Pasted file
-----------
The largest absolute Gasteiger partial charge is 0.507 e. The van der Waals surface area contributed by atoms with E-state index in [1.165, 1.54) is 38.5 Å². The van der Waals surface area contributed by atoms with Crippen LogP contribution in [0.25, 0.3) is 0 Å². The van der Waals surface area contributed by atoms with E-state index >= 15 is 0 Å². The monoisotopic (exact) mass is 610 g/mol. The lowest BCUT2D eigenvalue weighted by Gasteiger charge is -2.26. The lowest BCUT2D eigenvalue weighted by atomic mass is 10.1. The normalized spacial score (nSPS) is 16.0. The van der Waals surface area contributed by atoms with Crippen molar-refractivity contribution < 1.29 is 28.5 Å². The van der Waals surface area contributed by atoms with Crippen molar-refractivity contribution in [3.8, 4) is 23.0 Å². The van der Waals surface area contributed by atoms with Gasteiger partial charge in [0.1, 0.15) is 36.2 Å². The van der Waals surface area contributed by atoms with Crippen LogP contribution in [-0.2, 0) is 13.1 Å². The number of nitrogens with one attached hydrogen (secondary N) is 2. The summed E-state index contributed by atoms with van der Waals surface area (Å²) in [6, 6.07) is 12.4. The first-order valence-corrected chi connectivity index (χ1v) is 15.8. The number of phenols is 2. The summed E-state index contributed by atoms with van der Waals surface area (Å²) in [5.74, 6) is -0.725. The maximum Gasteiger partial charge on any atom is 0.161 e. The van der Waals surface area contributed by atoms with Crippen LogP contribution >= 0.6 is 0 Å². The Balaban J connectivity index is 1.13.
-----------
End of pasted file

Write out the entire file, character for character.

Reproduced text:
The largest absolute Gasteiger partial charge is 0.507 e. The van der Waals surface area contributed by atoms with E-state index in [1.165, 1.54) is 38.5 Å². The van der Waals surface area contributed by atoms with Crippen LogP contribution in [0.25, 0.3) is 0 Å². The van der Waals surface area contributed by atoms with E-state index >= 15 is 0 Å². The monoisotopic (exact) mass is 610 g/mol. The lowest BCUT2D eigenvalue weighted by Gasteiger charge is -2.26. The lowest BCUT2D eigenvalue weighted by atomic mass is 10.1. The normalized spacial score (nSPS) is 16.0. The van der Waals surface area contributed by atoms with Crippen molar-refractivity contribution < 1.29 is 28.5 Å². The van der Waals surface area contributed by atoms with Crippen molar-refractivity contribution in [3.8, 4) is 23.0 Å². The van der Waals surface area contributed by atoms with Gasteiger partial charge in [0.1, 0.15) is 36.2 Å². The van der Waals surface area contributed by atoms with Crippen LogP contribution in [-0.2, 0) is 13.1 Å². The number of nitrogens with one attached hydrogen (secondary N) is 2. The summed E-state index contributed by atoms with van der Waals surface area (Å²) in [6, 6.07) is 12.4. The first-order valence-corrected chi connectivity index (χ1v) is 15.8. The number of phenols is 2. The summed E-state index contributed by atoms with van der Waals surface area (Å²) in [5.74, 6) is -0.725. The maximum Gasteiger partial charge on any atom is 0.161 e. The van der Waals surface area contributed by atoms with Crippen LogP contribution >= 0.6 is 0 Å². The Balaban J connectivity index is 1.13.